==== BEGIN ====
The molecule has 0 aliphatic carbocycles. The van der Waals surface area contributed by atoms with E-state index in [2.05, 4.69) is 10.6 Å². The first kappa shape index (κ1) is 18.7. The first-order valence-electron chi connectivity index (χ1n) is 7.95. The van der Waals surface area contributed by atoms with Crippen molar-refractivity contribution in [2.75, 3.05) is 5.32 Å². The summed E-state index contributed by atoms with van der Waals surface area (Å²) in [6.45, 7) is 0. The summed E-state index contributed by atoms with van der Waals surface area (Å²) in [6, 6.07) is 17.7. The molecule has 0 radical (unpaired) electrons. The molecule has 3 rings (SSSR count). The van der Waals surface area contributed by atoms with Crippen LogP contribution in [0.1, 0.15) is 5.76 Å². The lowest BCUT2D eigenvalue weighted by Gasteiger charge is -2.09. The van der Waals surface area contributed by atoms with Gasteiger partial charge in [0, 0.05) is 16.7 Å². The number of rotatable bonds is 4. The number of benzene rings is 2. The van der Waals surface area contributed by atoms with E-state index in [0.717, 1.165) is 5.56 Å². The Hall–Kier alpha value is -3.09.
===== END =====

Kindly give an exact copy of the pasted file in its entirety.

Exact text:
The molecule has 0 aliphatic carbocycles. The van der Waals surface area contributed by atoms with E-state index in [2.05, 4.69) is 10.6 Å². The first kappa shape index (κ1) is 18.7. The first-order valence-electron chi connectivity index (χ1n) is 7.95. The van der Waals surface area contributed by atoms with Crippen molar-refractivity contribution in [2.75, 3.05) is 5.32 Å². The summed E-state index contributed by atoms with van der Waals surface area (Å²) in [6.45, 7) is 0. The summed E-state index contributed by atoms with van der Waals surface area (Å²) in [6, 6.07) is 17.7. The molecule has 0 radical (unpaired) electrons. The molecule has 3 rings (SSSR count). The van der Waals surface area contributed by atoms with Crippen LogP contribution in [0.1, 0.15) is 5.76 Å². The lowest BCUT2D eigenvalue weighted by Gasteiger charge is -2.09. The van der Waals surface area contributed by atoms with Gasteiger partial charge in [0, 0.05) is 16.7 Å². The number of rotatable bonds is 4. The number of benzene rings is 2. The van der Waals surface area contributed by atoms with E-state index in [0.717, 1.165) is 5.56 Å². The Hall–Kier alpha value is -3.09.